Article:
High-Reach Jumps – Are similar to tuck jumps, but instead of brining your knees to your chest, you just reach as high as you can. This is done best under a basketball ring or near a wall so that you can tell how much lower your reach becomes as you fatigue. Try to reach the same height through all repetitions. if you don’t have anything to measure against, that’s fine. Just jump as high as you can each repetition.
The days and jumps and deadlifts and calf raises rolled on, rep by rep, protein shake by protein shake. Six months became seven, then eight. To protect my right hand, I began wearing a canvas gardening glove with the fingers cut off. It soon became stained with blood—the equivalent of Curt Schilling’s bloody sock, but with one-millionth the significance. The rims where I toiled belonged to me now, such that I barely noticed the toddlers wobbling nearby, the skateboarders swirling around me as day turned to dusk, the elderly couple ambling arm in arm, looking for all the world like my wife helping me to the shower on the morning after a double day.
Many models have been constructed to identify the most important muscles in the vertical jump, with some conflicting results. Some have suggested that movement is governed by the gluteus maximus and quadriceps, while others have proposed that the hamstrings, quadriceps, and calf muscles are key. Importantly, no model has yet explored the role of the adductor magnus, which is the primary hip extensor in the barbell squat. This is relevant, as many studies have found that the squat is an ideal exercise for improving jump height, and maximum back squat strength is closely associated with vertical jump performance among athletes.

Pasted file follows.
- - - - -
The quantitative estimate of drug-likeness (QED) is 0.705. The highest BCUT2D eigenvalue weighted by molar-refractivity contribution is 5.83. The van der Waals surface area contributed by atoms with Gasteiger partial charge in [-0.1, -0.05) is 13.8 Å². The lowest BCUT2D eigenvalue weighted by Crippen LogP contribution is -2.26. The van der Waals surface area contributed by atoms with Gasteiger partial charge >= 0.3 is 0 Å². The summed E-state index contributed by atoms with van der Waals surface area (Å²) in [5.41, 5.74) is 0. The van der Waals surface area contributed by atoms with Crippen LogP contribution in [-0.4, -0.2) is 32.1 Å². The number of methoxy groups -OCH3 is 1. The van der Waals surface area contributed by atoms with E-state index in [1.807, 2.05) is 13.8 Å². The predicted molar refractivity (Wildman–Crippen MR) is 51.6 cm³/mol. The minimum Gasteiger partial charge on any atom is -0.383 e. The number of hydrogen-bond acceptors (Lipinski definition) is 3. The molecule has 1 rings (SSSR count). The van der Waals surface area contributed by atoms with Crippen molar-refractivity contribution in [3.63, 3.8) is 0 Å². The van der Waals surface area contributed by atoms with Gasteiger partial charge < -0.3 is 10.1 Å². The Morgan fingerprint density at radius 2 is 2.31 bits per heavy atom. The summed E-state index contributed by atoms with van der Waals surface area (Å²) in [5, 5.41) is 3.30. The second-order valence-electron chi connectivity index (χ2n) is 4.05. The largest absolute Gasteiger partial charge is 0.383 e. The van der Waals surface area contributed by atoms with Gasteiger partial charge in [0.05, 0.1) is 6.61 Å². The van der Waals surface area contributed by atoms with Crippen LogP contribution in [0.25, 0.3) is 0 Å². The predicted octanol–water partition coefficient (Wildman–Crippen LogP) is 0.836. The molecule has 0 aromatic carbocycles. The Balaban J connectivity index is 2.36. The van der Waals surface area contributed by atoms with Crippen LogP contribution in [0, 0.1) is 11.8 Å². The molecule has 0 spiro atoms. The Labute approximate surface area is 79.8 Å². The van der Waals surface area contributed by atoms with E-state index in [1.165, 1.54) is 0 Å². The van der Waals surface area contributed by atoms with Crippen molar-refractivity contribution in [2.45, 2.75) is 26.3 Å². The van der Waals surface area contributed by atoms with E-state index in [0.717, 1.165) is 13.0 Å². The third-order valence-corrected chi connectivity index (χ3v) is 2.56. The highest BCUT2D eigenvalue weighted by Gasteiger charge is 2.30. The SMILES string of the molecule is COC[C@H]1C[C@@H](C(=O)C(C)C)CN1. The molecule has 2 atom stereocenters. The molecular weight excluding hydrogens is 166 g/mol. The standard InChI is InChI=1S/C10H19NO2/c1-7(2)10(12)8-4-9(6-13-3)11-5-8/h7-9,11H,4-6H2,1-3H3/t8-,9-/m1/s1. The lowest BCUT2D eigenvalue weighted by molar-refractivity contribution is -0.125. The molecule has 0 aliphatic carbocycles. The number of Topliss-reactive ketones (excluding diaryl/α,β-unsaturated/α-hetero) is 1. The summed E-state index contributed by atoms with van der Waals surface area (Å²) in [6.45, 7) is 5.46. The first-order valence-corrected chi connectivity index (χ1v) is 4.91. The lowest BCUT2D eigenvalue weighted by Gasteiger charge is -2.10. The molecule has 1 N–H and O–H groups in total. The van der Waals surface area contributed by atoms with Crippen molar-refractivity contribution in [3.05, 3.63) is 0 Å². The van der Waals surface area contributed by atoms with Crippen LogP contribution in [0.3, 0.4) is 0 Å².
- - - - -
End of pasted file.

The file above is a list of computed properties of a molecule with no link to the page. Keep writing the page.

A second, more efficient and correct method is to use an infrared laser placed at ground level. When an athlete jumps and breaks the plane of the laser with his/her hand, the height at which this occurs is measured. Devices based on United States Patent 5031903, "A vertical jump testing device comprising a plurality of vertically arranged measuring elements each pivotally mounted..." are also common. These devices are used at the highest levels of collegiate and professional performance testing. They are composed of several (roughly 70) 14-inch prongs placed 0.5 inches apart vertically. An athlete will then leap vertically (no running start or step) and make contact with the retractable prongs to mark their leaping ability. This device is used each year at the NFL scouting combine.
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